The study found that Chinese firms such as Tencent, Alibaba, and Huawei are among the top 10 companies producing AI research.
China is the undisputed champion in AI research papers, far surpassing the United States in both quantity and quality, according to a new study by Nikkei Asia.
The study saw the Japan-based news publication working with Dutch scientific publisher Elsevier to review academic and conference papers on AI, using some 800 AI-associated keywords to narrow them down.
The study found that Chinese firms such as Tencent, Alibaba, and Huawei are among the top 10 companies producing AI research. Specifically, China produced some 43,000 papers in 2021, roughly twice as many as the U.S.
Overall, the number of AI papers globally jumped from around 25,000 in 2012 to 135,000 in 2021. This mirrors the AI boom that began around 2012 when interest and research picked up.
However, while the U.S. led in the quality of research in 2012, the situation has since reversed. The most-cited papers in 2021 are from China, with the count topping the American tally by around 70%.
The quality of AI research papers was assessed by counting how many papers were in the top 10% of citations by other papers.
Moreover, China is poised to continue leading for now, given the multiple sustained initiatives to forge ahead in AI. Indeed, the need to accelerate research, development, and application of cutting-edge technologies, including AI, was stressed in 2023 economic priorities outlined recently at the closely watched Central Economic Work Conference, notes Nikkei Asia.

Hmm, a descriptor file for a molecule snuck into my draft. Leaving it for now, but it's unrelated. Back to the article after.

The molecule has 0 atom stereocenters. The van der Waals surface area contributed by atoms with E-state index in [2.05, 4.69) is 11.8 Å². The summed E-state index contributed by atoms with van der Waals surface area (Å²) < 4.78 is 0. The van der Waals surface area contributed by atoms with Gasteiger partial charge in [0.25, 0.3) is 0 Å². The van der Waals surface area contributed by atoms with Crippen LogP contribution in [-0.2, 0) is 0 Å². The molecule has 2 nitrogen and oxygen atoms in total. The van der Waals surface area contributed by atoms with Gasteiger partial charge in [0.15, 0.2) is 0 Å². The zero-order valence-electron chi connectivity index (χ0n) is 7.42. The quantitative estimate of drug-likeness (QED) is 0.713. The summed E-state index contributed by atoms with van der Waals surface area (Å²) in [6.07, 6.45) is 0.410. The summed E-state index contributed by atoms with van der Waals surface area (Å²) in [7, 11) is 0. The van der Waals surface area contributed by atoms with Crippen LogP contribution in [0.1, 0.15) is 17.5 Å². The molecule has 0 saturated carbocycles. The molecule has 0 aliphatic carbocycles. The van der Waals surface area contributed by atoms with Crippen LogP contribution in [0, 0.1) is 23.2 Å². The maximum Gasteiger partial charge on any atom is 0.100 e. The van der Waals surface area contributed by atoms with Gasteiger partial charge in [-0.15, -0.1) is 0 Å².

As we reported last year, a separate report by McKinsey noted that AI could disrupt transportation and other key sectors in China and add significant economic value by 2030. At that time, it was noted that China accounted for nearly one-fifth of global private investment funding in 2021, attracting USD17 billion for AI start-ups.
In that vein, AI is expected to create upwards of USD600 billion in economic value annually. This is equivalent to the 2021 gross domestic product of Shanghai, a city of nearly 28 million.
The U.S. has actively sought to stymie China’s AI ambitions. It has banned the sale of electronic design automation (EDA) software used to design high-performance chips to Chinese firms, allocated billions to fund chip facilities in the U.S., and ordered Nvidia and AMD to stop exporting cutting-edge GPUs to China.
Originally published at CDO Trends